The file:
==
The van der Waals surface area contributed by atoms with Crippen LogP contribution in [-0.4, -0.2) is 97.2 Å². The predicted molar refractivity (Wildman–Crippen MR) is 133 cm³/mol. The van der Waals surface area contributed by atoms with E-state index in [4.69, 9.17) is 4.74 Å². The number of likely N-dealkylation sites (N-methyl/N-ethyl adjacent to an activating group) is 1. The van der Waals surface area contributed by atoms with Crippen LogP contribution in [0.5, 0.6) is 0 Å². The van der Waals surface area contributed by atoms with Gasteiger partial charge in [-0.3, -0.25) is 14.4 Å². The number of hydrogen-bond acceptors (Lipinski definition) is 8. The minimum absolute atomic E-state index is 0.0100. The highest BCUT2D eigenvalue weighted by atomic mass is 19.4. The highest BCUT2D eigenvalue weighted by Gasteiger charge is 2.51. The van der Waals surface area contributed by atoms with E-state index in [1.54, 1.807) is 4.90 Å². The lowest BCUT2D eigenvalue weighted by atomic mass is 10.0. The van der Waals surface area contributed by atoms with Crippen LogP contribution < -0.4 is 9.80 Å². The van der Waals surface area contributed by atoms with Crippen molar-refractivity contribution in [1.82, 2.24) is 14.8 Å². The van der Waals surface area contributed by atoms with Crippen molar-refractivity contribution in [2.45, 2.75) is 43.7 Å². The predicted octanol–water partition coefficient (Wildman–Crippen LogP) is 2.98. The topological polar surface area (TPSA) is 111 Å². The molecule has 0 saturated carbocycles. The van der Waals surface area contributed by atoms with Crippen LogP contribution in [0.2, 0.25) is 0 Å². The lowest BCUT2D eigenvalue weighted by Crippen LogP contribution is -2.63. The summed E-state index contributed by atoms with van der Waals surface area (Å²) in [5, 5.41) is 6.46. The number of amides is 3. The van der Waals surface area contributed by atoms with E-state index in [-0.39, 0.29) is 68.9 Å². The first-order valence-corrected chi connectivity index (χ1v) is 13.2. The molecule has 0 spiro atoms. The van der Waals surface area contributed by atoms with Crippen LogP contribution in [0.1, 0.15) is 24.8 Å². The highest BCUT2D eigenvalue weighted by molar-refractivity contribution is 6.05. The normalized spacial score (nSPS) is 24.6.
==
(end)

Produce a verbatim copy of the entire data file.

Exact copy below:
The van der Waals surface area contributed by atoms with Crippen LogP contribution in [-0.4, -0.2) is 97.2 Å². The predicted molar refractivity (Wildman–Crippen MR) is 133 cm³/mol. The van der Waals surface area contributed by atoms with E-state index in [4.69, 9.17) is 4.74 Å². The number of likely N-dealkylation sites (N-methyl/N-ethyl adjacent to an activating group) is 1. The van der Waals surface area contributed by atoms with Crippen LogP contribution in [0.5, 0.6) is 0 Å². The van der Waals surface area contributed by atoms with Gasteiger partial charge in [-0.3, -0.25) is 14.4 Å². The number of hydrogen-bond acceptors (Lipinski definition) is 8. The minimum absolute atomic E-state index is 0.0100. The highest BCUT2D eigenvalue weighted by atomic mass is 19.4. The highest BCUT2D eigenvalue weighted by Gasteiger charge is 2.51. The van der Waals surface area contributed by atoms with E-state index in [1.54, 1.807) is 4.90 Å². The lowest BCUT2D eigenvalue weighted by atomic mass is 10.0. The van der Waals surface area contributed by atoms with Crippen LogP contribution < -0.4 is 9.80 Å². The van der Waals surface area contributed by atoms with Crippen molar-refractivity contribution in [1.82, 2.24) is 14.8 Å². The van der Waals surface area contributed by atoms with Crippen molar-refractivity contribution in [2.45, 2.75) is 43.7 Å². The predicted octanol–water partition coefficient (Wildman–Crippen LogP) is 2.98. The topological polar surface area (TPSA) is 111 Å². The molecule has 0 saturated carbocycles. The van der Waals surface area contributed by atoms with Crippen LogP contribution in [0.2, 0.25) is 0 Å². The lowest BCUT2D eigenvalue weighted by Crippen LogP contribution is -2.63. The summed E-state index contributed by atoms with van der Waals surface area (Å²) in [5, 5.41) is 6.46. The number of amides is 3. The van der Waals surface area contributed by atoms with E-state index in [-0.39, 0.29) is 68.9 Å². The first-order valence-corrected chi connectivity index (χ1v) is 13.2. The molecule has 0 spiro atoms. The van der Waals surface area contributed by atoms with Crippen LogP contribution in [0.1, 0.15) is 24.8 Å². The highest BCUT2D eigenvalue weighted by molar-refractivity contribution is 6.05. The normalized spacial score (nSPS) is 24.6.